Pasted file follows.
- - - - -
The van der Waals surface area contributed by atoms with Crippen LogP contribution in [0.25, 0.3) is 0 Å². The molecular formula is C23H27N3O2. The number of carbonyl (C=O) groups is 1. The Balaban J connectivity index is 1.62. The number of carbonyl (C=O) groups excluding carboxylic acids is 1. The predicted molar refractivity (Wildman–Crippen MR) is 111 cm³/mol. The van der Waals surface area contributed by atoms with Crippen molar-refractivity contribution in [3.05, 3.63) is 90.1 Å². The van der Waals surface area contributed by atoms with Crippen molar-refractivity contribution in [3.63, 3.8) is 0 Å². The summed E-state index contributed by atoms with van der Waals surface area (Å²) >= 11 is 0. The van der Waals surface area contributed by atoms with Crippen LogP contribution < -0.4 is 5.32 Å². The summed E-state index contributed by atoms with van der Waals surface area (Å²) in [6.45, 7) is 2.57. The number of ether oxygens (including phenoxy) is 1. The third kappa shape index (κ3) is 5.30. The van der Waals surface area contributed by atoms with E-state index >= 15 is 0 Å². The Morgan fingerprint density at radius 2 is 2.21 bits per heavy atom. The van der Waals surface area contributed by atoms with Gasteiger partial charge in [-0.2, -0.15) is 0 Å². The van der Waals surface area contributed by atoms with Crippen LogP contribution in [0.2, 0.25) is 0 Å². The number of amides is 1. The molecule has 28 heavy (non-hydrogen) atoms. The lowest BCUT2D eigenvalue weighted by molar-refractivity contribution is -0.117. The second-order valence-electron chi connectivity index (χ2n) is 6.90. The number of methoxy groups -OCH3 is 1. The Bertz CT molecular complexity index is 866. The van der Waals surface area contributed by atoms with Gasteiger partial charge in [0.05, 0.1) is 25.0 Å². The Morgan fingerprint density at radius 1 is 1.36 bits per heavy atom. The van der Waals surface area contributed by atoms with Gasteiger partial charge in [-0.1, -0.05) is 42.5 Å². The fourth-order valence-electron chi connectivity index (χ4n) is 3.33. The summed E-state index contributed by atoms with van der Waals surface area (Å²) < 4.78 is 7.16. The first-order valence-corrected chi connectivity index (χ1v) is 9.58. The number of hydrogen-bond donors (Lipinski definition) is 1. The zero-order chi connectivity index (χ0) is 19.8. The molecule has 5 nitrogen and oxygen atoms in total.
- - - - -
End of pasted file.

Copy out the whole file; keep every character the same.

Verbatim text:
The van der Waals surface area contributed by atoms with Crippen LogP contribution in [0.25, 0.3) is 0 Å². The molecular formula is C23H27N3O2. The number of carbonyl (C=O) groups is 1. The Balaban J connectivity index is 1.62. The number of carbonyl (C=O) groups excluding carboxylic acids is 1. The predicted molar refractivity (Wildman–Crippen MR) is 111 cm³/mol. The van der Waals surface area contributed by atoms with Crippen molar-refractivity contribution in [3.05, 3.63) is 90.1 Å². The van der Waals surface area contributed by atoms with Crippen molar-refractivity contribution in [3.63, 3.8) is 0 Å². The summed E-state index contributed by atoms with van der Waals surface area (Å²) >= 11 is 0. The van der Waals surface area contributed by atoms with Crippen LogP contribution < -0.4 is 5.32 Å². The summed E-state index contributed by atoms with van der Waals surface area (Å²) in [6.45, 7) is 2.57. The number of ether oxygens (including phenoxy) is 1. The third kappa shape index (κ3) is 5.30. The van der Waals surface area contributed by atoms with E-state index >= 15 is 0 Å². The Morgan fingerprint density at radius 2 is 2.21 bits per heavy atom. The van der Waals surface area contributed by atoms with Gasteiger partial charge in [-0.2, -0.15) is 0 Å². The van der Waals surface area contributed by atoms with Crippen LogP contribution in [0.2, 0.25) is 0 Å². The number of amides is 1. The molecule has 28 heavy (non-hydrogen) atoms. The lowest BCUT2D eigenvalue weighted by molar-refractivity contribution is -0.117. The second-order valence-electron chi connectivity index (χ2n) is 6.90. The number of methoxy groups -OCH3 is 1. The Bertz CT molecular complexity index is 866. The van der Waals surface area contributed by atoms with Gasteiger partial charge in [0.05, 0.1) is 25.0 Å². The Morgan fingerprint density at radius 1 is 1.36 bits per heavy atom. The van der Waals surface area contributed by atoms with Gasteiger partial charge in [-0.1, -0.05) is 42.5 Å². The fourth-order valence-electron chi connectivity index (χ4n) is 3.33. The summed E-state index contributed by atoms with van der Waals surface area (Å²) < 4.78 is 7.16. The first-order valence-corrected chi connectivity index (χ1v) is 9.58. The number of hydrogen-bond donors (Lipinski definition) is 1. The zero-order chi connectivity index (χ0) is 19.8. The molecule has 5 nitrogen and oxygen atoms in total.